National Farmers' Federation

Labor’s tricky words break farmers’ hearts

Labor has today broken the hearts of farmers and rural and regional communities battling workforce shortages, confirming it will not continue with the Ag Visa, despite tricky words to the contrary.

“Unfortunately, Labor has today confirmed its intention to do away with the farmer-developed Ag Visa,” NFF CEO Tony Mahar said.

“The NFF and our members advocated for an Ag Visa for more than five years. The Australian Labor Party had a chance to demonstrate it had listened to farmers and was committed to a bright future for agriculture by backing the Ag Visa. Instead, Labor has turned its back on a chance to be part of a solution for the sector’s workforce crisis.”

In tricky spin, Labor will keep the Ag Visa in name only, with the Visa to be limited to workers from Pacific nations.

“Pacific workers are highly valued by Australian farmers and are already well catered for by the short-term Seasonal Worker Program and the longer term Pacific Australia Labor Mobility Scheme.

“Today’s announcement is an insult to farmers and the rural communities in which they work and live, both in substance and form. Labor buried its long-awaited position on the Ag Visa in a wide-ranging Pacific announcement made in Darwin,” Mr Mahar said.

“Labor should have a policy on solving the farm labour crisis – a crisis which impacts each and every Australian at the supermarket checkout. Instead, this important issue has been reduced to a footnote in its Pacific Plan to play to the politics of the moment.

“Mr Albanese told the NFF National Conference two weeks ago, that Labor would have a new, better solution. Instead, today we got more of the same coupled with empty posturing.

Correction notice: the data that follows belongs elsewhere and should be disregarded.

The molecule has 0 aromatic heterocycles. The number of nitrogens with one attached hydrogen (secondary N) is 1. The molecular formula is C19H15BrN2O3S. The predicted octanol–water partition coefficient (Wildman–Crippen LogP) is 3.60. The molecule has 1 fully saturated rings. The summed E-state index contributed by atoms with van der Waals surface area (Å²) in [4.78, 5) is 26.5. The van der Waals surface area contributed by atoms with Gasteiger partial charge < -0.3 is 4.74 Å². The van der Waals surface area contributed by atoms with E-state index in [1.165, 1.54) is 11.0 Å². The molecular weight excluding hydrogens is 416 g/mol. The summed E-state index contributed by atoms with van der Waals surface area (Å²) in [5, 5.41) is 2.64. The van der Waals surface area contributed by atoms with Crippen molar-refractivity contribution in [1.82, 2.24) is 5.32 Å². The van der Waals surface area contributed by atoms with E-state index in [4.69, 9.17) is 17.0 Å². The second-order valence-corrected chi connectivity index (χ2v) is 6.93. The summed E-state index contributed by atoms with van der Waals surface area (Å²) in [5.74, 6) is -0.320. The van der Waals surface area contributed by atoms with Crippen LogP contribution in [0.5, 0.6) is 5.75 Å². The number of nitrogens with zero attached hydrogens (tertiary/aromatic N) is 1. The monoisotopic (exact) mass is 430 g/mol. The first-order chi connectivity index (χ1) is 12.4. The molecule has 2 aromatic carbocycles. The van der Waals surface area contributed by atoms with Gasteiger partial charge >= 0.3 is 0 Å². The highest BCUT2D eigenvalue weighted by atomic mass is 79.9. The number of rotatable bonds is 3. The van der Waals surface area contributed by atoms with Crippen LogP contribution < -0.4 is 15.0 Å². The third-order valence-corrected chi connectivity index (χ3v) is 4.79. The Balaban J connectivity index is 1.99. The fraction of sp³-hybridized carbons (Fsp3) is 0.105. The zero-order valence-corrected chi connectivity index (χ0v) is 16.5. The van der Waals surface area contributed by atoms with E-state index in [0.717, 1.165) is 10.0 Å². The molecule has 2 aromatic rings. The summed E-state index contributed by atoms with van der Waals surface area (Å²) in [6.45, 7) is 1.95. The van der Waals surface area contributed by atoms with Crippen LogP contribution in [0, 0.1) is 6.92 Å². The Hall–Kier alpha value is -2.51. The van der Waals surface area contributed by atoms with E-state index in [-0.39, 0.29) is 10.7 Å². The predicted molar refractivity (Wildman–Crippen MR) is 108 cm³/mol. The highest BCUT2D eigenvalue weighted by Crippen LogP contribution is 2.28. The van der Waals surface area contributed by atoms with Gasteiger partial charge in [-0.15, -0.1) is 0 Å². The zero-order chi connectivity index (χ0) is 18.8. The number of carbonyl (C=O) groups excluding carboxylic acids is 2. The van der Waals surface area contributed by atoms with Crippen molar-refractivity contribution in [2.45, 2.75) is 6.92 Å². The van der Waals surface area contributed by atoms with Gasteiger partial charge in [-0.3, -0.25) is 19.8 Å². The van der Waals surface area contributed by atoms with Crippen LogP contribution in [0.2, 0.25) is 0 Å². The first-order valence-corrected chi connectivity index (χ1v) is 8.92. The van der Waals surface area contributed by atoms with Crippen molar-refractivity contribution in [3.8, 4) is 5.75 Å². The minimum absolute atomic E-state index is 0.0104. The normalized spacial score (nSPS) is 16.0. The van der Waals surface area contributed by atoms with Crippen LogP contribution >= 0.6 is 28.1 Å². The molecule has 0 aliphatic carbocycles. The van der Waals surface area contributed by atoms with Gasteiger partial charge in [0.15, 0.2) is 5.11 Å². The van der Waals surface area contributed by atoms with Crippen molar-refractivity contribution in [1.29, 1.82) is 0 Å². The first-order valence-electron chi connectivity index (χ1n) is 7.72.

“We couldn’t be more disappointed to see months of close engagement with Labor agriculture spokesperson Julie Collins and immigration spokesperson Kristina Keneally come to this.

Neither of these representatives were a part of today’s announcement in Darwin,” Mr Mahar said.

The NFF has campaigned for the Visa since 2016 to cater for low skilled to highly skilled farm workers from countries further afield than the Pacific.

“The lived experience of farmers across agriculture shows the PALM schemes, as effective as they are, do not adequately address farmer’s workforce requirements,” Mr Mahar said.

“We need a Visa that casts the net further. The NFF supported the Government’s focus on ASEAN nations and continues to encourage the expansion of the program to countries further afield to access the number of workers and diversity of skills needed.

“The NFF also continues to support initiatives to increase Australia’s domestic farm workforce, for example via leading the Government’s AgCAREERSTART Program.

“Farmers would always prefer to employ Australians but the reality is, for the foreseeable future, agriculture will rely on a combination of domestic and international workers.

“Labor’s non-Ag-Visa position as revealed today, unfortunately demonstrates a deaf ear when it comes to supporting farmers to access the workforce they need,” Mr Mahar said.

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